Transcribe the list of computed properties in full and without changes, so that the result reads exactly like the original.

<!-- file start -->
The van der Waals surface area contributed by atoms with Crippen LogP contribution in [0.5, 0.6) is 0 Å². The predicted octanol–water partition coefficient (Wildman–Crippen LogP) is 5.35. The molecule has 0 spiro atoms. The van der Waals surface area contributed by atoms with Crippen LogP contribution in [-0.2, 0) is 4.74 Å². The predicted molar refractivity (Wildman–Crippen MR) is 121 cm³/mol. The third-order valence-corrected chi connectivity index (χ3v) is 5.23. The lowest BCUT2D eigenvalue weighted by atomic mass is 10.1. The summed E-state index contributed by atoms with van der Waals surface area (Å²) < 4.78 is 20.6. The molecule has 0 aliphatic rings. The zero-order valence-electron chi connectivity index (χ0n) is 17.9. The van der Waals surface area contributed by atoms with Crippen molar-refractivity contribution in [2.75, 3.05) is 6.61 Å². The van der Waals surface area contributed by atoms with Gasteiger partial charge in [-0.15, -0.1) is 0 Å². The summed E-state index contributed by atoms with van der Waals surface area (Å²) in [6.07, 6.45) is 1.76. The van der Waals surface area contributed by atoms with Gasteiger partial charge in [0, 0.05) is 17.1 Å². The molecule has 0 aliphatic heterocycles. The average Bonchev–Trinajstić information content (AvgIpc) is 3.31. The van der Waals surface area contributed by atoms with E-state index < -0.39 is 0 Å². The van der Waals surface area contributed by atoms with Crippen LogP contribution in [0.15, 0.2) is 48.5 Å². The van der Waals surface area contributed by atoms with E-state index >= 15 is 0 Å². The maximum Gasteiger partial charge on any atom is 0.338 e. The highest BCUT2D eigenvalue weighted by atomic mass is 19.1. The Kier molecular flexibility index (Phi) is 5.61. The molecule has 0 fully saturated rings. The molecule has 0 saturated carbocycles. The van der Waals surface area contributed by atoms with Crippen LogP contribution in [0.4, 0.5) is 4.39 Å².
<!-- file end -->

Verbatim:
The van der Waals surface area contributed by atoms with Crippen LogP contribution in [0.5, 0.6) is 0 Å². The predicted octanol–water partition coefficient (Wildman–Crippen LogP) is 5.35. The molecule has 0 spiro atoms. The van der Waals surface area contributed by atoms with Crippen LogP contribution in [-0.2, 0) is 4.74 Å². The predicted molar refractivity (Wildman–Crippen MR) is 121 cm³/mol. The third-order valence-corrected chi connectivity index (χ3v) is 5.23. The lowest BCUT2D eigenvalue weighted by atomic mass is 10.1. The summed E-state index contributed by atoms with van der Waals surface area (Å²) < 4.78 is 20.6. The molecule has 0 aliphatic rings. The zero-order valence-electron chi connectivity index (χ0n) is 17.9. The van der Waals surface area contributed by atoms with Crippen molar-refractivity contribution in [2.75, 3.05) is 6.61 Å². The van der Waals surface area contributed by atoms with Gasteiger partial charge in [-0.15, -0.1) is 0 Å². The summed E-state index contributed by atoms with van der Waals surface area (Å²) in [6.07, 6.45) is 1.76. The van der Waals surface area contributed by atoms with Gasteiger partial charge in [0, 0.05) is 17.1 Å². The molecule has 0 aliphatic heterocycles. The average Bonchev–Trinajstić information content (AvgIpc) is 3.31. The van der Waals surface area contributed by atoms with E-state index < -0.39 is 0 Å². The van der Waals surface area contributed by atoms with Crippen LogP contribution in [0.15, 0.2) is 48.5 Å². The van der Waals surface area contributed by atoms with E-state index >= 15 is 0 Å². The maximum Gasteiger partial charge on any atom is 0.338 e. The highest BCUT2D eigenvalue weighted by atomic mass is 19.1. The Kier molecular flexibility index (Phi) is 5.61. The molecule has 0 fully saturated rings. The molecule has 0 saturated carbocycles. The van der Waals surface area contributed by atoms with Crippen LogP contribution in [0.4, 0.5) is 4.39 Å².